“What isn’t there?
Man created by gods
Gods created by men
All are here in my chowk”

At 6:00pm, most of the workers have deserted their stations. The building’s namesake logo comes on. Dimmed and soft-edged, the sign sticks out on the desolate corner of Lazimpat. Rehearsal ended an hour ago. The empty seats suggest everyone is running on Nepali time. People begin to wander in, expecting a book launch, one of those old affairs of formality. Speeches then some more, stale routine. But not here, commonplace today will be checked at the door. Quickly the audience multiplies, but occupancy remains at bare minimum. Half an hour later, people are seated amongst sculptures and paintings and the due performance ensues, music invades all atmosphere.

Images the laborer saw before, once again light up the hanging scrolls—slaughtered pigs on their crimson blanket, skinned chicken talons sticking underneath dirty rags. Commotion and calm, people and houses, night lights and gentle rain. Heavy rain and flooded streets, more people and houses. Having had practiced, the poets choreograph their appearance to the breaks in the music and the projections. The audience is seated towards the largest projection, one single white wall, accompanied by a video and disc-jockey. In and out, the nostalgic tune compliments the pictures of Kathmandu and its different faces, spread around the space through multiple projectors.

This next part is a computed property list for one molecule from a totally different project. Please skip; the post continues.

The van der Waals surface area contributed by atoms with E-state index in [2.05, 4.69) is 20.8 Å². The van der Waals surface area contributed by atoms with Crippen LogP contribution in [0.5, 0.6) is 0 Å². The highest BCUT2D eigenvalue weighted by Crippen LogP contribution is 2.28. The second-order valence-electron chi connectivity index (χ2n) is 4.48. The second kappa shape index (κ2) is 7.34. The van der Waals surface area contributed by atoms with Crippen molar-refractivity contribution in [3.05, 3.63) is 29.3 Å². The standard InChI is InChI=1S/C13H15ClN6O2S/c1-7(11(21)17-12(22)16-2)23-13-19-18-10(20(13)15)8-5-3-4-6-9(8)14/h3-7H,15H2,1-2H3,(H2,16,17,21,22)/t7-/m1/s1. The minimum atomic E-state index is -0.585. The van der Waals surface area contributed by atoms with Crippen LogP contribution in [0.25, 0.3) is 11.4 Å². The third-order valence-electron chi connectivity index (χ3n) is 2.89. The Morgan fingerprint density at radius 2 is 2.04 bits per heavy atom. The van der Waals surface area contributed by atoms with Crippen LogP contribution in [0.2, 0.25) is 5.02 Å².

40 minutes later the performance ends, and the contributing photo-book is launched; the audience is left with a new experience. Done were the days, when you’d expect Kathmandu not to match the theatrics of a happening place. And how it all came together would yet be another experience of how this city seems to come together. It started some two years ago in 2010 with a multinational photography workshop lead by Philip Blenkinsop. The aim of the study was to capture Kathmandu, unlike a postcard does for a frequenting tourist. A book had never been planned, but the images were nothing short of deserving the binding. Shortly after the second workshop in 2012 the participants had grown to 36 photographers. Around its conclusion and the decision to publish the photographs, a French VJ by the name of Mattheu Crette arrived in Nepal from Mali. He immediately began approaching local institutions for an opportunity to collaborate, one of them was photo.circle. Fast-forward to November, when Kathmandu International Art Festival commenced with Metropark coming on board as the Festival’s latest patrons. KIAF’s photography was curated by photo.circle.

And finally at the beginning of December, American poet Sarah Kay performed in Thamel, photo.circle recruited their poets from the event. Everything was ready, and KIAF offered Metropark as a venue for the event.
Kathmandu is changing, rather things are coming together, as you’d expect in a place with such diversity and passion. From the laborer who has helped built the cityscape to the  word warrior who voices our thoughts and silent photographers sharing their vision of the city, to musicians who inspire to harmonize with sights and sounds  and its citizens who support their endeavors. With that synergy anything seems possible, and as far as expectations go, leave room for surprise. Kathmandu will forever remain spontaneous thanks to the people who are working hard to change it for the better.